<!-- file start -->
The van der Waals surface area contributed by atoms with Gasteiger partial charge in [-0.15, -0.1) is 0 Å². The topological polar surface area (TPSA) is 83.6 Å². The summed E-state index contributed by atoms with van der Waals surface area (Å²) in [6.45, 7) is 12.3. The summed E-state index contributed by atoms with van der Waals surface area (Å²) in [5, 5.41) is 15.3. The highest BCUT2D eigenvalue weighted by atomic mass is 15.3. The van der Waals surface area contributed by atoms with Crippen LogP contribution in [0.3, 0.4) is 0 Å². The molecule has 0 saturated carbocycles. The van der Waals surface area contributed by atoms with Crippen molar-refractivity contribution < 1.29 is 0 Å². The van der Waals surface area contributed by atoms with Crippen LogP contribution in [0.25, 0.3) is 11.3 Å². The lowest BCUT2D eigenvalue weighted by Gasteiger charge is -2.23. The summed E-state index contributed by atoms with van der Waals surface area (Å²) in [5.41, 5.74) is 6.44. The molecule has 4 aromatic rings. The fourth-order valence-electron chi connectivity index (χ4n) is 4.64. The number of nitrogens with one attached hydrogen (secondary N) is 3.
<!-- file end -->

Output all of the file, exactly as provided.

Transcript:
The van der Waals surface area contributed by atoms with Gasteiger partial charge in [-0.15, -0.1) is 0 Å². The topological polar surface area (TPSA) is 83.6 Å². The summed E-state index contributed by atoms with van der Waals surface area (Å²) in [6.45, 7) is 12.3. The summed E-state index contributed by atoms with van der Waals surface area (Å²) in [5, 5.41) is 15.3. The highest BCUT2D eigenvalue weighted by atomic mass is 15.3. The van der Waals surface area contributed by atoms with Crippen LogP contribution in [0.3, 0.4) is 0 Å². The molecule has 0 saturated carbocycles. The van der Waals surface area contributed by atoms with Crippen molar-refractivity contribution < 1.29 is 0 Å². The van der Waals surface area contributed by atoms with Crippen LogP contribution in [0.25, 0.3) is 11.3 Å². The lowest BCUT2D eigenvalue weighted by Gasteiger charge is -2.23. The summed E-state index contributed by atoms with van der Waals surface area (Å²) in [5.41, 5.74) is 6.44. The molecule has 4 aromatic rings. The fourth-order valence-electron chi connectivity index (χ4n) is 4.64. The number of nitrogens with one attached hydrogen (secondary N) is 3.